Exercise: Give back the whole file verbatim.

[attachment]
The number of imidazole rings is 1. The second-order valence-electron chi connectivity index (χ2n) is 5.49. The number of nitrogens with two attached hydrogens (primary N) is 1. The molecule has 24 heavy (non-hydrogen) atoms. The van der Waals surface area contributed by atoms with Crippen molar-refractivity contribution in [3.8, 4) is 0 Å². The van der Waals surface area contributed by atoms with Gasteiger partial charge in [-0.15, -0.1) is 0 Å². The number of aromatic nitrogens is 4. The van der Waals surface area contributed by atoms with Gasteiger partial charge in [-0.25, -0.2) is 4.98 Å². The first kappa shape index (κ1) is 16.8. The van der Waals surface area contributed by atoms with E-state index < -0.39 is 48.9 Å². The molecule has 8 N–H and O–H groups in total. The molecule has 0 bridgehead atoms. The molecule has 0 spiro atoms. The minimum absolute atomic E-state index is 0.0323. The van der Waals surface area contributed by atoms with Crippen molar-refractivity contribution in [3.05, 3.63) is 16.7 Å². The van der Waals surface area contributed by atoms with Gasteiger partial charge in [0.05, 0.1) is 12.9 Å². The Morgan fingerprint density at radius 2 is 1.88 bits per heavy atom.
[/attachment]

The number of imidazole rings is 1. The second-order valence-electron chi connectivity index (χ2n) is 5.49. The number of nitrogens with two attached hydrogens (primary N) is 1. The molecule has 24 heavy (non-hydrogen) atoms. The van der Waals surface area contributed by atoms with Crippen molar-refractivity contribution in [3.8, 4) is 0 Å². The van der Waals surface area contributed by atoms with Gasteiger partial charge in [-0.15, -0.1) is 0 Å². The number of aromatic nitrogens is 4. The van der Waals surface area contributed by atoms with Gasteiger partial charge in [-0.25, -0.2) is 4.98 Å². The first kappa shape index (κ1) is 16.8. The van der Waals surface area contributed by atoms with E-state index < -0.39 is 48.9 Å². The molecule has 8 N–H and O–H groups in total. The molecule has 0 bridgehead atoms. The molecule has 0 spiro atoms. The minimum absolute atomic E-state index is 0.0323. The van der Waals surface area contributed by atoms with Crippen molar-refractivity contribution in [3.05, 3.63) is 16.7 Å². The van der Waals surface area contributed by atoms with Gasteiger partial charge in [0.05, 0.1) is 12.9 Å². The Morgan fingerprint density at radius 2 is 1.88 bits per heavy atom.